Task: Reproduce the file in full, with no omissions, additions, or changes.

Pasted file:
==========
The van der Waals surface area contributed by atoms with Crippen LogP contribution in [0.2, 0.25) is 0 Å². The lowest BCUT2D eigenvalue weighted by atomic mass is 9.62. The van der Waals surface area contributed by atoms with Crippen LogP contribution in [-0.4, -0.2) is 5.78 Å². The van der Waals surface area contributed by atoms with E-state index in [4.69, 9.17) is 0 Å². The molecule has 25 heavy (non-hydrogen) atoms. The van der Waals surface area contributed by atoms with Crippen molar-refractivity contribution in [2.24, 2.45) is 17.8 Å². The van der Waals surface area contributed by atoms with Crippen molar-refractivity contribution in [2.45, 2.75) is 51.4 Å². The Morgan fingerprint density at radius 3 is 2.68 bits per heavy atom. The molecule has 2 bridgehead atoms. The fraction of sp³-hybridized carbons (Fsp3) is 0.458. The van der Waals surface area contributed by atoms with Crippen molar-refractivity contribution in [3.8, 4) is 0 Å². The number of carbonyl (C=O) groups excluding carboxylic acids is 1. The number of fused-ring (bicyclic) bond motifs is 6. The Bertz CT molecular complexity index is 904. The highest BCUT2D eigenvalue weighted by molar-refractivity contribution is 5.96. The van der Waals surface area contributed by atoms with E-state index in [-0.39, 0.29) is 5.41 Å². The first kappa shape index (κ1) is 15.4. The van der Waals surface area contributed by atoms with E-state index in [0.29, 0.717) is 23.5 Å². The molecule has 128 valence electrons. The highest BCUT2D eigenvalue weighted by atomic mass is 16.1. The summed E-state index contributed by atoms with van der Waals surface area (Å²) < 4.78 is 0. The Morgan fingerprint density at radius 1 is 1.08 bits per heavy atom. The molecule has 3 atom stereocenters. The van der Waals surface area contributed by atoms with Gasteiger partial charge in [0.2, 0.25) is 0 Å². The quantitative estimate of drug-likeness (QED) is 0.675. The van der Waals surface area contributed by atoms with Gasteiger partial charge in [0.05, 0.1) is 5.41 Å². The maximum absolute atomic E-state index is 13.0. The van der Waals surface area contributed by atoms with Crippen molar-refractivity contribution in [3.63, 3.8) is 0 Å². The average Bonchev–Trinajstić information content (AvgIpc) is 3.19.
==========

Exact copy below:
The van der Waals surface area contributed by atoms with Crippen LogP contribution in [0.2, 0.25) is 0 Å². The lowest BCUT2D eigenvalue weighted by atomic mass is 9.62. The van der Waals surface area contributed by atoms with Crippen LogP contribution in [-0.4, -0.2) is 5.78 Å². The van der Waals surface area contributed by atoms with E-state index in [4.69, 9.17) is 0 Å². The molecule has 25 heavy (non-hydrogen) atoms. The van der Waals surface area contributed by atoms with Crippen molar-refractivity contribution in [2.24, 2.45) is 17.8 Å². The van der Waals surface area contributed by atoms with Crippen molar-refractivity contribution in [2.45, 2.75) is 51.4 Å². The Morgan fingerprint density at radius 3 is 2.68 bits per heavy atom. The molecule has 2 bridgehead atoms. The fraction of sp³-hybridized carbons (Fsp3) is 0.458. The van der Waals surface area contributed by atoms with Crippen molar-refractivity contribution in [3.8, 4) is 0 Å². The number of carbonyl (C=O) groups excluding carboxylic acids is 1. The number of fused-ring (bicyclic) bond motifs is 6. The Bertz CT molecular complexity index is 904. The highest BCUT2D eigenvalue weighted by molar-refractivity contribution is 5.96. The van der Waals surface area contributed by atoms with E-state index in [-0.39, 0.29) is 5.41 Å². The first kappa shape index (κ1) is 15.4. The van der Waals surface area contributed by atoms with E-state index in [0.29, 0.717) is 23.5 Å². The molecule has 128 valence electrons. The highest BCUT2D eigenvalue weighted by atomic mass is 16.1. The summed E-state index contributed by atoms with van der Waals surface area (Å²) < 4.78 is 0. The Morgan fingerprint density at radius 1 is 1.08 bits per heavy atom. The molecule has 3 atom stereocenters. The van der Waals surface area contributed by atoms with Gasteiger partial charge in [0.2, 0.25) is 0 Å². The quantitative estimate of drug-likeness (QED) is 0.675. The van der Waals surface area contributed by atoms with Gasteiger partial charge in [0.05, 0.1) is 5.41 Å². The maximum absolute atomic E-state index is 13.0. The van der Waals surface area contributed by atoms with Crippen molar-refractivity contribution in [3.63, 3.8) is 0 Å². The average Bonchev–Trinajstić information content (AvgIpc) is 3.19.